The Brutal Poetry of Lynne Ramsay’s You Were Never Really Here

The thing about You Were Never Really Here is that it is already a tremendous success. Its screening at the Cannes film festival midway through last year received a standing ovation, and won the awards for best actor – the formidable Joaquin Phoenix – and best screenplay – written by director Lynne Ramsay – among other accolades. And it wasn’t even finished; the film was only about halfway through the editing process. Indeed, the film has been gathering devoted advocates as it has been released across Europe, ahead of the U.S. premiere this Friday. Not quite the kind of film to accumulate a “fan base,” this movie instead inspires a quiet but steadfast insistence from those that have seen it that everyone who has not should see it too.

But You Were Never Really Here is remarkable in ways that reach far beyond its success as a testament to good filmmaking. Take the two central themes that thread their way through the heart of the film: human trafficking and post-traumatic stress disorder. Either one of these topics pack enough of an emotional punch to make any storyteller balk. But the plot hangs suspended between both of these issues. In overview, a hitman named Joe (Joaquin Phoenix’s character) grapples with his post-war PTSD as he crusades to save a young girl, Nina (played by Ekaterina Samsonov) who has been swept up into sex trafficking.

The movie is far from easy subject matter, and it is hard to imagine a film that walks in the lengthy shadows of these topics and remains watchable for audiences. And yet You Were Never Really Here does just that. The trailer alone is chilling: in it, we see an ominous shot of a hammer, Joe’s weapon of choice, hanging on a hardware store shelf. We see it in action a few seconds later. But there is a beauty to be found within this brutality, largely by way of the glimpses we receive of the bond Joe forms with this girl he is working to save. Nina is the perfect physical opposite of Joe, small and fair where Joe is hulking and cast in shadow. Yet this throws into sharp relief how similar their struggles are – both are dealing with demons, some internal and some external, and taking them on in relative isolation.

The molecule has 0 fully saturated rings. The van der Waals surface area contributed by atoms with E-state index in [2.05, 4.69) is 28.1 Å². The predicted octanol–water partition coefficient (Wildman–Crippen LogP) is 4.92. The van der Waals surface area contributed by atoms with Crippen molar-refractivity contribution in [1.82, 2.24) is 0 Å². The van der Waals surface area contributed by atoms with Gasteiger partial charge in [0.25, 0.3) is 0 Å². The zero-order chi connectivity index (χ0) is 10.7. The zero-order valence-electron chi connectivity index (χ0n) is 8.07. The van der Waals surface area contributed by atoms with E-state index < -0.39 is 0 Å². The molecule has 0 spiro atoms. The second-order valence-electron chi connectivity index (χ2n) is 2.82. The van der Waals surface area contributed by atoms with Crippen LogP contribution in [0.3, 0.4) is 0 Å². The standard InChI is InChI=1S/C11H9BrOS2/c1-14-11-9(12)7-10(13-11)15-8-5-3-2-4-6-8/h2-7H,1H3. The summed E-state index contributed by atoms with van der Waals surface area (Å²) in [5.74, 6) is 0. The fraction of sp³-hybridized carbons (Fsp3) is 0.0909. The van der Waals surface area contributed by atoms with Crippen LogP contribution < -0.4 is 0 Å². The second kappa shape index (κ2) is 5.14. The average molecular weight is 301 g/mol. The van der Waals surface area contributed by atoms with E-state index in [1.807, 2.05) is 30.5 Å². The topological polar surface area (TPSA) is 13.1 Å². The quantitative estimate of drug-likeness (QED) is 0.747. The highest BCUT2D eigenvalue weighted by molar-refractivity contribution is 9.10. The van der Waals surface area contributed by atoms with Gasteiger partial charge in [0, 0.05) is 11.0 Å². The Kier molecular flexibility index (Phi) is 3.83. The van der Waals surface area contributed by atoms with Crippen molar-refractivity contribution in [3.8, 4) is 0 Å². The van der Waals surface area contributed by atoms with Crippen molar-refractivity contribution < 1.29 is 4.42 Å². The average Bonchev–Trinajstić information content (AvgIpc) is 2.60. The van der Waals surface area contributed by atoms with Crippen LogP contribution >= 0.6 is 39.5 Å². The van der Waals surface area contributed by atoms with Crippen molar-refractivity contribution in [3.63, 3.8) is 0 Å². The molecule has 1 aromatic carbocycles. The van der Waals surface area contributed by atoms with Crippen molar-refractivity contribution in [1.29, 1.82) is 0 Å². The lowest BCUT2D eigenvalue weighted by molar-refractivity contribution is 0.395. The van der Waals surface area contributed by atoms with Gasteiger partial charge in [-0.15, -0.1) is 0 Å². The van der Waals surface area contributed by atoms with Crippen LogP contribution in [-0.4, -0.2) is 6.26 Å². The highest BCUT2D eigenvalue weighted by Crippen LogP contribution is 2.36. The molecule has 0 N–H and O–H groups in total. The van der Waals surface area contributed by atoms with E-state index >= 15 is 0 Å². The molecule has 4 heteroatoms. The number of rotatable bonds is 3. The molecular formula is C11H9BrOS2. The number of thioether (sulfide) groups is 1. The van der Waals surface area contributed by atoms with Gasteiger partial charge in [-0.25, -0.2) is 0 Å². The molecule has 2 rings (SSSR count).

Movies that shed light on such challenging material unequivocally have a place on our screens, despite the difficulties they inherently present. While these topics occupy plenty of space in the public consciousness, storytelling surrounding PTSD and sex trafficking is critical because it can afford us a closer, more empathetic look at the problems, humanizing them far beyond the statistics we often hear these tragedies reduced to. In crafting films like this, audiences see not only the moments where these issues play out as key plot-advancing events, but also the quieter in-between moments, the ones the average person might not even know exist. You Were Never Really Here succeeds in addressing these dark and difficult topics without reducing them to simple plot devices, or atmospheric hurdles.

It is vital to note not only the story, but who is telling it. Lynne Ramsey, an acclaimed director in her own right, is taking on material typically tackled by men, and in a manner unique to her. While some of the sequences may seem like classic action movie fare, look closer. Some of the worst violence isn’t actually on screen at all. There is blood spatter, or Joe’s hammer-swinging fist flies out of the shot. Yes, there are action sequences and violence and gore. Yet the film keeps its eye on the toll these things take on the people who experience them.

You Were Never Really Here is not a film about saviors. It is about humans, grappling with themselves as they try to save someone else. The movie is a thorough and well-articulated examination of some of the most uncomfortable – and under-addressed – topics society faces today. This film is many things, including well-crafted, and visceral, and though-provoking. But it is arguably more important for what it is not. It is not an easy movie to watch, nor is it tidy, or innocent. It is not just entertaining; it is important.

Featured image: Joaquin Phoenix and Ekaterina Samsonov in You Were Never Really Here. Courtesy Amazon. 


The Credits

The Credits is an online magazine that tells the story behind the story to celebrate our large and diverse creative community. Focusing on profiles of below-the-line filmmakers, The Credits celebrates the often uncelebrated individuals who are indispensable to the films and TV shows we love.